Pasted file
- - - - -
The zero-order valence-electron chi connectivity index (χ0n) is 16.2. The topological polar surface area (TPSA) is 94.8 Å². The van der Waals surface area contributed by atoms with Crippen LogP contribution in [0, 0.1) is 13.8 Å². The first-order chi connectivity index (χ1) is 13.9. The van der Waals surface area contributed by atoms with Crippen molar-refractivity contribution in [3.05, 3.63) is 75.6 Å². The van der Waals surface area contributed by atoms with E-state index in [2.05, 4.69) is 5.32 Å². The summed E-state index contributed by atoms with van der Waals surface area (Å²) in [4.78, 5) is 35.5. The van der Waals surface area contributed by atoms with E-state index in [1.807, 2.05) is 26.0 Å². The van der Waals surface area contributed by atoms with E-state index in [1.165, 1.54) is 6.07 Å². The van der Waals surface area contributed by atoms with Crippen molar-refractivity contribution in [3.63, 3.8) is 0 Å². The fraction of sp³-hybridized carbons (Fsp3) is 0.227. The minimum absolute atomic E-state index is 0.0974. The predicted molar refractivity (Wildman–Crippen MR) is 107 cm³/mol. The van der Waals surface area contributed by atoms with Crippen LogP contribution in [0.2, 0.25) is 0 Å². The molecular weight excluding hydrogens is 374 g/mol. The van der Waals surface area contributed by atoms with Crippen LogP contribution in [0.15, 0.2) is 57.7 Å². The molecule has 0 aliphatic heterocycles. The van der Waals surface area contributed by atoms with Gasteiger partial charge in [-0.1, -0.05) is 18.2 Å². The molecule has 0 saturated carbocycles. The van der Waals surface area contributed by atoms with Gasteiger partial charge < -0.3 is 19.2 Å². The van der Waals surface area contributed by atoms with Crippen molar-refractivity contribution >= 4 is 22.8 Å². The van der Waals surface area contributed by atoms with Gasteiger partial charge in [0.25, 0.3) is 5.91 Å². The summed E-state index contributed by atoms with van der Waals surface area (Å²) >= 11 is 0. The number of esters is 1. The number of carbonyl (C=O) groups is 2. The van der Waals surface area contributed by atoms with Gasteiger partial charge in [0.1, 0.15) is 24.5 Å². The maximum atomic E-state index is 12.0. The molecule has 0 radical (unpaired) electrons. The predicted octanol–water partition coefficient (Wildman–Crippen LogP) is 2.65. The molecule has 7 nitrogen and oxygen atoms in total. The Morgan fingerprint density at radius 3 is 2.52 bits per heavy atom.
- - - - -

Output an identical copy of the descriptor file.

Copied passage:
The zero-order valence-electron chi connectivity index (χ0n) is 16.2. The topological polar surface area (TPSA) is 94.8 Å². The van der Waals surface area contributed by atoms with Crippen LogP contribution in [0, 0.1) is 13.8 Å². The first-order chi connectivity index (χ1) is 13.9. The van der Waals surface area contributed by atoms with Crippen molar-refractivity contribution in [3.05, 3.63) is 75.6 Å². The van der Waals surface area contributed by atoms with E-state index in [2.05, 4.69) is 5.32 Å². The summed E-state index contributed by atoms with van der Waals surface area (Å²) in [4.78, 5) is 35.5. The van der Waals surface area contributed by atoms with E-state index in [1.807, 2.05) is 26.0 Å². The van der Waals surface area contributed by atoms with E-state index in [1.165, 1.54) is 6.07 Å². The van der Waals surface area contributed by atoms with Crippen molar-refractivity contribution in [3.63, 3.8) is 0 Å². The fraction of sp³-hybridized carbons (Fsp3) is 0.227. The minimum absolute atomic E-state index is 0.0974. The predicted molar refractivity (Wildman–Crippen MR) is 107 cm³/mol. The van der Waals surface area contributed by atoms with Crippen LogP contribution in [0.2, 0.25) is 0 Å². The molecular weight excluding hydrogens is 374 g/mol. The van der Waals surface area contributed by atoms with Crippen LogP contribution in [0.15, 0.2) is 57.7 Å². The molecule has 0 aliphatic heterocycles. The van der Waals surface area contributed by atoms with Gasteiger partial charge in [-0.1, -0.05) is 18.2 Å². The molecule has 0 saturated carbocycles. The van der Waals surface area contributed by atoms with Gasteiger partial charge < -0.3 is 19.2 Å². The van der Waals surface area contributed by atoms with Crippen molar-refractivity contribution >= 4 is 22.8 Å². The van der Waals surface area contributed by atoms with Gasteiger partial charge in [0.25, 0.3) is 5.91 Å². The summed E-state index contributed by atoms with van der Waals surface area (Å²) >= 11 is 0. The number of esters is 1. The number of carbonyl (C=O) groups is 2. The van der Waals surface area contributed by atoms with Gasteiger partial charge in [0.1, 0.15) is 24.5 Å². The maximum atomic E-state index is 12.0. The molecule has 0 radical (unpaired) electrons. The predicted octanol–water partition coefficient (Wildman–Crippen LogP) is 2.65. The molecule has 7 nitrogen and oxygen atoms in total. The Morgan fingerprint density at radius 3 is 2.52 bits per heavy atom.